As an infant, she was bitten by a rattlesnake. She grew up surrounded by cattle branding and roping in the remote ranchlands along the slopes of Mount Hamilton. And in the 1940s, she rode horses for miles across the rugged landscape that later would become Henry W. Coe State Park -- a scenic preserve named for her grandfather.
But Winnifred Hannah Coe Verbica was more than a cowgirl from one of Santa Clara County's oldest pioneer families. As the "Valley of Heart's Delight" transformed into Silicon Valley, she also graduated with an economics degree from Stanford University, attended law school there, wrote poetry and maintained a friendship with tech giants David Packard and William Hewlett, who owned a neighboring ranch next to her family's spread.
"My mother had a foothold in two worlds, being from a rural ranch experience but also Stanford Law School," said Peter Verbica of Santa Cruz, her son. "She really assimilated into city culture as well as ranching culture. She was able to adapt."
Coe Verbica died on March 31 at the age of 78.
For her entire life, she maintained a connection to the rolling hills and oak woodlands of the San Felipe Valley, a rustic area east of San Jose's Evergreen neighborhood in the foothills over the ridge from Highway 101 -- a world away from the sprawl of San Jose.
Coe Verbica's great-grandfather, Henry W. Coe Sr., came to California from New Hampshire during the 1849 Gold Rush and eventually bought 150 acres in an area known as The Willows, which today is San Jose's Willow Glen neighborhood. When his fruit tree and hops farm didn't flourish, he bought a 479-acre cattle ranch in 1876 in the San Felipe Valley.
His sons, Charles and Henry W. Coe, Jr., expanded the cattle ranch over the years, buying neighboring properties and homesteading others. Eventually, after Henry Jr., known as "Harry," died in 1943, his daughter, Sada Coe Robinson, donated 12,230 acres to Santa Clara County in 1950 to establish a public park in her father's name. The county couldn't afford to keep it up and sold it to the California state parks department in 1958 for $10.
Today, Henry W. Coe State Park is roughly 90,000 acres -- the second-largest state park in California -- expanded over the past half-century through public land purchases and deals with land trusts such as the Nature Conservancy that kept its vast landscape from being carved into subdivisions or private estates.
Coe Verbica appreciated that her aunt had preserved the family ranch, along with its mountain lions, deer and other wildlife -- leaving it for future generations of horse riders, hikers and campers.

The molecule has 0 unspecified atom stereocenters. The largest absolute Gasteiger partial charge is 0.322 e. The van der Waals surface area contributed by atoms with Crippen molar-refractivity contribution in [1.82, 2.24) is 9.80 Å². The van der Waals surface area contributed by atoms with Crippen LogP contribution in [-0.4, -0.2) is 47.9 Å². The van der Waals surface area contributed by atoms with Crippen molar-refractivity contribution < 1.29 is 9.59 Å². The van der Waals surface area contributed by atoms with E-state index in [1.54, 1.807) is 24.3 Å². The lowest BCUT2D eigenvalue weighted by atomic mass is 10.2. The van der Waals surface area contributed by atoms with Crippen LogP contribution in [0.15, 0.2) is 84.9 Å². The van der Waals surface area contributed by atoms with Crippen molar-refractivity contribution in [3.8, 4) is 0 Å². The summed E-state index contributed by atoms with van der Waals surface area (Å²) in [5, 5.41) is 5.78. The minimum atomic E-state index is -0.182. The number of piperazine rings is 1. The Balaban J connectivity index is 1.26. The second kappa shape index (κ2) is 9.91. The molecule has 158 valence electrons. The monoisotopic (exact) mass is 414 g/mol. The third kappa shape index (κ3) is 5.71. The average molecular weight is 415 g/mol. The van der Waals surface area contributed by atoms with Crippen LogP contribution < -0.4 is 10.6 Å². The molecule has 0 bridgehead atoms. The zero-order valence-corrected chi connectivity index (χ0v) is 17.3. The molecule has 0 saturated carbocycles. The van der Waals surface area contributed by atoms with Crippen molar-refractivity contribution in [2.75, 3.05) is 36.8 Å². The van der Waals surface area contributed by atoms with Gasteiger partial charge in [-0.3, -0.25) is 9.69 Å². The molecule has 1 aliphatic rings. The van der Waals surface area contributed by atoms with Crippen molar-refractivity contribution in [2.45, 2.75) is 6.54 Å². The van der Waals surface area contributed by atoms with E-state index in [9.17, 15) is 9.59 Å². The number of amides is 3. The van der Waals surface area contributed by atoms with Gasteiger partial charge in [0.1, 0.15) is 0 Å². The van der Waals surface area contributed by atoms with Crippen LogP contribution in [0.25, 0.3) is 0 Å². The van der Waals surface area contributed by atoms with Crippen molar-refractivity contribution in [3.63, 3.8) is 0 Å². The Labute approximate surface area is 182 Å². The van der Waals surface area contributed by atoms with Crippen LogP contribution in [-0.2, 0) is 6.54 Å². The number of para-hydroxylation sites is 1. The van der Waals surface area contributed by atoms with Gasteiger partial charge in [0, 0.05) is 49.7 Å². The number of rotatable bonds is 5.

"She had a sense of pride and gratitude towards her aunt," her son said. "I never heard an unkind word spoken about her. She supported the decision."
Coe Verbica was born in 1935 in San Jose. She graduated in 1952 from James Lick High School, where she was class treasurer. After graduating from Stanford in 1956, she was admitted to Stanford Law School, where she was one of two women in her class but then suffered serious injuries in a car accident and was unable to finish her studies.
Not long after, she moved to Boston, worked for a Harvard economics professor, then returned to the Bay Area in 1959 and married Robert Verbica. She and her husband lived much of their lives on roughly 4,000 acres of ranchlands the family maintained north of Henry W. Coe State Park.
After her parents died in the late 1980s, the family was forced to sell the ranch to pay estate taxes. A few years later, it was acquired by the Hewlett and Packard families and added to their 28,000-acre San Felipe Ranch, a property the families first began assembling in 1954. Today, it stretches 10 miles from Coe Park nearly to Joseph Grant County Park.
"As a kid, I remember interacting with Mr. Packard and Mr. Hewlett," said Pearle Salters, Coe Verbica's daughter. "They were wonderful people and very approachable. We used to go to their company picnics on the ranch. They were really nice."
All of the Hewlett and Packard lands, including the former Coe family ranch, will remain undeveloped. The nine Hewlett and Packard children donated development rights in 2008 to the Nature Conservancy, a gift valued at the time at $40 million.
Throughout her life, Coe Verbica was a staunch Republican, active in her churches, including St. Philips and St. Francis episcopal churches, as well as Los Gatos Christian Church. In 2009, she moved to a retirement community in Tahequah, Okla., to be close to her daughter.
"She had a winsome smile," Salters said. "She was always very hospitable and warm. Everybody loved her."
Paul Rogers covers resources and environmental issues. Contact him at 408-920-5045. Follow him at Twitter.com/PaulRogersSJMN.
Born: March 3, 1935, San Jose
Died: March 31, 2013, Tahequah, Okla.
Survived by: Daughter Pearle Salters, of Eufala Okla., and son Peter Verbica, of Santa Cruz, and eight grandchildren.
Services: A memorial service will be held at 10:30 a.m. Saturday at Venture Church at 16845 Hicks Road, Los Gatos. Memorial donations, in lieu of flowers, should be directed to Henry Coe State Park's Pine Ridge Association (www.coepark.org or 408-779-2728, www.coepark.net) or Africa Inland Mission USA (1-800-254-0010, www.aimint.org/usa/).